1.3. A new you?
"What a man terms his conscious mind is actually unconscious, for it is a self-created objective
dream, and what he terms the unconscious mind is actually fully conscious, as it is the self observing the true nature of Form without comment."
The term ‘New Age Movement’ refers to the assumption that humanity is moving into a new era of spiritual awakening (Heelas 1996). The initial impression of the New Age is one of an eclectic mixture of beliefs, drawing on ideas and teachings from various Western and Eastern traditions and religions (Hackett 1992). While authors such as Lemesurier (1990) and Streiker (1990) see no obvious connection between often contradictory ideas, Heelas (1996) and York (1995) arrive at a deterministic characterisation, based on the constancy of lingua franca (Heelas 1996,) that lies beneath its heterogeneity, which may be termed self-spirituality. This concept is described by York (1995) as a common commitment to self-directed personal growth and is based on the monoistic assumption that the self is sacred and lies hidden underneath a "contaminated mode of being" (Heelas 1996,p. 18), which has been created by socialisation. The New Age is therefore occupied with discovering people's authentic nature, by encouraging an individualised quest within (Cryssides 1999). This quest is facilitated by raising awareness of the shortfalls of life, as conventionally experienced, and providing an account of what it is to find perfection as well as offering the means for obtaining perfection (Heelas 1996).
In various New Age activities, such as workshops, retreats, seminars, lectures, rituals or healing sessions participants will learn to appreciate that mechanised modes of living prevent actual experiences (Gurdjieff cited in Moore, 1991). Behaviour externally controlled by society and culture result in role-playing, unnatural, deterministic and misguided routines, disrupting people's authentic nature (Heelas 1996). Inculcated by parents, the educational system and other institutions, these routines may cause individuals to be enslaved by unfulfillable desires, deep-seated insecurities and anxiety-generating imperatives. Self-limiting images and beliefs, the sense that one is a victim of circumstances but also guilt, fear and recrimination, generated by past events, are all seen to dominate people's thinking (Wallis 1984).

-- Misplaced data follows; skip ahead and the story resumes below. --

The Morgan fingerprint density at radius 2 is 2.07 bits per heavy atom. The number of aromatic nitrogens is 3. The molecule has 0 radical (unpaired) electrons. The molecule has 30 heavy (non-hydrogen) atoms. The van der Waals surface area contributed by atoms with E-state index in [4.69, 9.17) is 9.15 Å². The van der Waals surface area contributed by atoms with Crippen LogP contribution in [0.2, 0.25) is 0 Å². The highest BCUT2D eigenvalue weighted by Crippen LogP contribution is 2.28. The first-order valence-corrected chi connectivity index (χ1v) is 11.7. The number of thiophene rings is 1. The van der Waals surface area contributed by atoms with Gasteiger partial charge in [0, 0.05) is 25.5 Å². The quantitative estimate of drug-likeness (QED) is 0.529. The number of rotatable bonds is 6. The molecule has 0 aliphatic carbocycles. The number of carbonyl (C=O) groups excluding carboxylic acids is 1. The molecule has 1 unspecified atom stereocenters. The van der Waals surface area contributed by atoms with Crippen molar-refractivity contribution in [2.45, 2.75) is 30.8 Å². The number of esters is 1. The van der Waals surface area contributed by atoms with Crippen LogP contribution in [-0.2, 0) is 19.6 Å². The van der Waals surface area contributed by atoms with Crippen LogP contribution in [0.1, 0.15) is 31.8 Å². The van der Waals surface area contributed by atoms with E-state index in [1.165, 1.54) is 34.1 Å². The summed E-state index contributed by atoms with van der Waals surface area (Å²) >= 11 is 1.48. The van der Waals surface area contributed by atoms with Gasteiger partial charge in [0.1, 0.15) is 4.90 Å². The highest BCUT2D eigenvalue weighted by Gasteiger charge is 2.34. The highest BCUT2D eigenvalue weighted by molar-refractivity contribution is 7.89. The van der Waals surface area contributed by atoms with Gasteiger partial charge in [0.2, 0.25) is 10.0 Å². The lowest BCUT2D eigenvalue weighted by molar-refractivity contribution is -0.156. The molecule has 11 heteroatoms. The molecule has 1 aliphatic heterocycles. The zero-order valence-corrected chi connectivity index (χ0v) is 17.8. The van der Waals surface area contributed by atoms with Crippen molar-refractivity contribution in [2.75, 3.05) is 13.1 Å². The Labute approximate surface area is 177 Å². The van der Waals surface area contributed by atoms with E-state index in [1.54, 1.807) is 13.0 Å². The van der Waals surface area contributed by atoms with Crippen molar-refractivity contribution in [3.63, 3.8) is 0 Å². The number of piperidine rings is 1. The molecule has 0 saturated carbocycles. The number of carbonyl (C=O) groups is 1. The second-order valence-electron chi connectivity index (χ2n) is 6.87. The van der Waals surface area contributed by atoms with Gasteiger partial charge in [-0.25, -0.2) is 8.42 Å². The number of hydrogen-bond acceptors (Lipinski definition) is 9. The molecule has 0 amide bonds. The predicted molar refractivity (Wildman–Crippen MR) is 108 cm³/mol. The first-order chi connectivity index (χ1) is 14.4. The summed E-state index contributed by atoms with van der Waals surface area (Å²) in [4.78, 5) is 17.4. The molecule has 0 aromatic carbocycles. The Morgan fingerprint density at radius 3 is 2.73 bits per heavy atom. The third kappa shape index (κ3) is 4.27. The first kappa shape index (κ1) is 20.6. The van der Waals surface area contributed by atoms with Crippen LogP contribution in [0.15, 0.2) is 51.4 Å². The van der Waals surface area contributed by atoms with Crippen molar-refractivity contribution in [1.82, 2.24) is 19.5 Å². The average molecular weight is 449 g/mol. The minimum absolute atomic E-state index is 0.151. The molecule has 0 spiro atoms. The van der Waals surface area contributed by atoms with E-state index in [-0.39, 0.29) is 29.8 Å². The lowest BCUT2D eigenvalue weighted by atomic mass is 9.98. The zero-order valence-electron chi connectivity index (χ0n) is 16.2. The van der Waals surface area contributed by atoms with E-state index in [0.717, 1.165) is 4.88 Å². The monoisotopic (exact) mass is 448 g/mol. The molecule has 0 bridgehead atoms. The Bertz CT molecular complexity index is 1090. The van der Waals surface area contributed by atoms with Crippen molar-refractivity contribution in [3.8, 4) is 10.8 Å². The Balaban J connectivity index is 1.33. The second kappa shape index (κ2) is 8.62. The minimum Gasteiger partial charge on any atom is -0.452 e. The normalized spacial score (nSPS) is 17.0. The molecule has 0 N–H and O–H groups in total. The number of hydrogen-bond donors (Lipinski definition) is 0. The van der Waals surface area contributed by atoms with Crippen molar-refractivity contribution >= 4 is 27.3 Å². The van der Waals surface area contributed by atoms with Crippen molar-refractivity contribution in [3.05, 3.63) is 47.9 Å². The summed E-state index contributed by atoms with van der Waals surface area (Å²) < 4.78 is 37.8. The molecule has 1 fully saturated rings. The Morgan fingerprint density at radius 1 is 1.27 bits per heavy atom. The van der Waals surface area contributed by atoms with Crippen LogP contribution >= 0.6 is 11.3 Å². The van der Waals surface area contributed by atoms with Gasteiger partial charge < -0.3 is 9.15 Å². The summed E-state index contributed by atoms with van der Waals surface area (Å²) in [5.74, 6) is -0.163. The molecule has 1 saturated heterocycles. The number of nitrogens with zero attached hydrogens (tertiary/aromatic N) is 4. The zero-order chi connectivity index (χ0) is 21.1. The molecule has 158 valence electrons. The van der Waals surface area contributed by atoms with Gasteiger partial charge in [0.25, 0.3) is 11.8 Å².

In order to reach authentic vitality, creativity, love, tranquillity, wisdom, power, authority and other qualities constituting a perfect life, the individual must overcome the socialised self, widely known as the ‘ego’, but also the intellect or mind (Heelas 1996) and experience the inner realm (Chryssides 1999), also referred to as the ‘Higher’ or ‘authentic’ self (York 1995, p. 34). It is therefore the transcendence of the ego, which is the internalised mode of tradition, whose authority must be lost, that constitutes the objective of New Age disciplines. As such “the New Age Movement is a highly optimistic, celebratory, utopian and spiritual form of humanism” (Heelas 1996, p.39). While it may be established that the New Age Movement offers individuals the satisfaction of the need to self-actualise, by way of experiential self-discovery, it is necessary to view this in the context of tourism.